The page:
“All Our Relations” Presentation on Native American Cultural Competency

Food for the Spirit is co-hosting a free presentation “All Our Relations – An Overview of Native American Cultural Competency” presented by Pete Hill (Cayuga, Heron Clan), “All Our Relations” Project Director at Native American Community Services of Erie & Niagara Counties, Inc. (NACS).

This presentation will take place on Saturday, March 23, from 1 to 4:30pm at the Rochester Folk Art Guild, 1445 Upper Hill Road, Middlesex, NY . To help us plan appropriately, please RSVP to Rebekah Williams at Rebekah (at) foodforthespirit.org.

Pete Hill is an enrolled member of the Cayuga Nation, Heron Clan and currently the “All Our Relations” Project Director at Native American Community Services of Erie and Niagara Counties, Inc. (NACS). Pete has worked at NACS for over 26 years, spending the majority of that time with several youth and community programs addressing alcohol/substance abuse prevention, suicide prevention, crisis intervention, teen pregnancy prevention, and HIV risk reduction. He has integrated many Native American cultural teachings and approaches into program design, evaluation, and strengths-based approaches. An experienced trainer, Pete has also been heavily involved with the development of new approaches and initiatives designed to help the community to move beyond the impact of historical traumas and related factors that have negatively impacted the inter-generational health and vitality of Native American people.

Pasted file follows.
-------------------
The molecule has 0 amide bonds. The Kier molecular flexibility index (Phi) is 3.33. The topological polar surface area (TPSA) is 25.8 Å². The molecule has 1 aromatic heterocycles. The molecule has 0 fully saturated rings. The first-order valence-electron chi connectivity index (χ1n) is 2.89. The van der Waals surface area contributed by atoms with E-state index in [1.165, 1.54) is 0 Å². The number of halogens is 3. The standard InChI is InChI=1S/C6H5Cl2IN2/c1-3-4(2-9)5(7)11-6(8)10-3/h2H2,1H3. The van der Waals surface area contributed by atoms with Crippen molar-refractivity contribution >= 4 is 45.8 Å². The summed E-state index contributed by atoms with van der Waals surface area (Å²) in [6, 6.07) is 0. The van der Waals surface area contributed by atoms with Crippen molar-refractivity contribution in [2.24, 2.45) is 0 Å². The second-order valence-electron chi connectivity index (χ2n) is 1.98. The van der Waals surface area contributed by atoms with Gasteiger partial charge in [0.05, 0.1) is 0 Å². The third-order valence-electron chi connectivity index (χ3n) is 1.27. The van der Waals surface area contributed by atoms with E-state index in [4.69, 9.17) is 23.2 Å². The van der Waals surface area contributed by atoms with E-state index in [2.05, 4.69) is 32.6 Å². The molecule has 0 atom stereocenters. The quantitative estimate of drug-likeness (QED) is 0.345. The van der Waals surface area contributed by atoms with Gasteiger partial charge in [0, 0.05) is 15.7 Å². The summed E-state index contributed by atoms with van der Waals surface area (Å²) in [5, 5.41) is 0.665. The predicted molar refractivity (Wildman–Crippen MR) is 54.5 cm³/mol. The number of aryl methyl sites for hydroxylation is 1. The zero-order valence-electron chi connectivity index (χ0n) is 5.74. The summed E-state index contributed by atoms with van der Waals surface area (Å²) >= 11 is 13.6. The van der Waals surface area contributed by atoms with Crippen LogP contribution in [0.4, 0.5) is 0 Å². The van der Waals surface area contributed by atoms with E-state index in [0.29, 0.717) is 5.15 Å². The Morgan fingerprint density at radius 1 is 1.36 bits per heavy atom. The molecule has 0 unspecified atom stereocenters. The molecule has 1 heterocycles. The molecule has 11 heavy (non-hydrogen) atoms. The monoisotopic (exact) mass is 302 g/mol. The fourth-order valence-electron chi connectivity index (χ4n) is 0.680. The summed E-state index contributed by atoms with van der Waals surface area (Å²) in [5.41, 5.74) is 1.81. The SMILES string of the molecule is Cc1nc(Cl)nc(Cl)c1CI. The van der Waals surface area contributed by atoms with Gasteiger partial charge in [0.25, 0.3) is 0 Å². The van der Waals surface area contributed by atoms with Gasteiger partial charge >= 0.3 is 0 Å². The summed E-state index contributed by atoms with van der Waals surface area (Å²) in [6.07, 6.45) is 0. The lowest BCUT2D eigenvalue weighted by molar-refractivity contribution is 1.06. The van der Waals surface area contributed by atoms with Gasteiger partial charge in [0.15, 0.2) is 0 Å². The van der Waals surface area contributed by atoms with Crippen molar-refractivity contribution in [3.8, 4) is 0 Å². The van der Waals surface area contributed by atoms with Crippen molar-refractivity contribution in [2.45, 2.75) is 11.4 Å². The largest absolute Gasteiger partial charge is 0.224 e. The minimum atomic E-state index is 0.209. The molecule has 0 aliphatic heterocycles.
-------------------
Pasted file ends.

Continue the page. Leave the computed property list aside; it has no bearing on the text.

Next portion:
This presentation will include some of the basic foundations and diversity of Native American cultures, provide an understanding of how many, little-known aspects of historical underpinnings have shaped our relationships between Native and Non-Native communities, and share how we can promote improved health, respect, and pride for all. A special highlight of this presentation will include a 30-minute screening of a very powerful documentary, Unseen Tears: The Impact of Native American boarding schools in Western New York. This video features interviews with Native American elders and community members who share their experiences and consequences of the residential boarding schools that operated under the focus to “kill the Indian, save the person.” Pete will explain how factors such as residential boarding schools have influenced the dynamics and wellbeing among Native communities, as well as the relationships with American and Canadian society.

Space is limited. If you would like to attend, please RSVP to Rebekah Williams at Rebekah (at) foodforthespirit.org.

For more information about our co-hosts, click on these links for Native American Community Services and the Rochester Folk Art Guild.